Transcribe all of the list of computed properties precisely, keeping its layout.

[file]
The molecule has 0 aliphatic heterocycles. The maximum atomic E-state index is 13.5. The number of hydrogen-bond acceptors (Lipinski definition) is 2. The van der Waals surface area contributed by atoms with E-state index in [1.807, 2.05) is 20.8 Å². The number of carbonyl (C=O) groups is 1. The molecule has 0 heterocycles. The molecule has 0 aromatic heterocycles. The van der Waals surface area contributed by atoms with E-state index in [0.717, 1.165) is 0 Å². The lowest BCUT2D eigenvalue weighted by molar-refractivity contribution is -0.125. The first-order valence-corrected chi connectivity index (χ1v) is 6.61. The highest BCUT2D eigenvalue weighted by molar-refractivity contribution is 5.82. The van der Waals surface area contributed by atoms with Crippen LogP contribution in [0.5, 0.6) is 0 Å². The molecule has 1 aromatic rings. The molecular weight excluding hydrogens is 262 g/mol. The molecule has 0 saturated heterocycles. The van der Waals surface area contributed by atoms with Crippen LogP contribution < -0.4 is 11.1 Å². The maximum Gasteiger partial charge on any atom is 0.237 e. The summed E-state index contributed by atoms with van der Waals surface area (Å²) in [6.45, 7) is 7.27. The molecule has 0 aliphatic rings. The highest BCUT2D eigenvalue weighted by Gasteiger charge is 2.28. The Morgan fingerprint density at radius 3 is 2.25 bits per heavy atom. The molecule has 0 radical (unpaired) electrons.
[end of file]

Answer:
The molecule has 0 aliphatic heterocycles. The maximum atomic E-state index is 13.5. The number of hydrogen-bond acceptors (Lipinski definition) is 2. The van der Waals surface area contributed by atoms with E-state index in [1.807, 2.05) is 20.8 Å². The number of carbonyl (C=O) groups is 1. The molecule has 0 heterocycles. The molecule has 0 aromatic heterocycles. The van der Waals surface area contributed by atoms with E-state index in [0.717, 1.165) is 0 Å². The lowest BCUT2D eigenvalue weighted by molar-refractivity contribution is -0.125. The first-order valence-corrected chi connectivity index (χ1v) is 6.61. The highest BCUT2D eigenvalue weighted by molar-refractivity contribution is 5.82. The van der Waals surface area contributed by atoms with Crippen LogP contribution in [0.5, 0.6) is 0 Å². The molecule has 1 aromatic rings. The molecular weight excluding hydrogens is 262 g/mol. The molecule has 0 saturated heterocycles. The van der Waals surface area contributed by atoms with Crippen LogP contribution < -0.4 is 11.1 Å². The maximum Gasteiger partial charge on any atom is 0.237 e. The summed E-state index contributed by atoms with van der Waals surface area (Å²) in [6.45, 7) is 7.27. The molecule has 0 aliphatic rings. The highest BCUT2D eigenvalue weighted by Gasteiger charge is 2.28. The Morgan fingerprint density at radius 3 is 2.25 bits per heavy atom. The molecule has 0 radical (unpaired) electrons.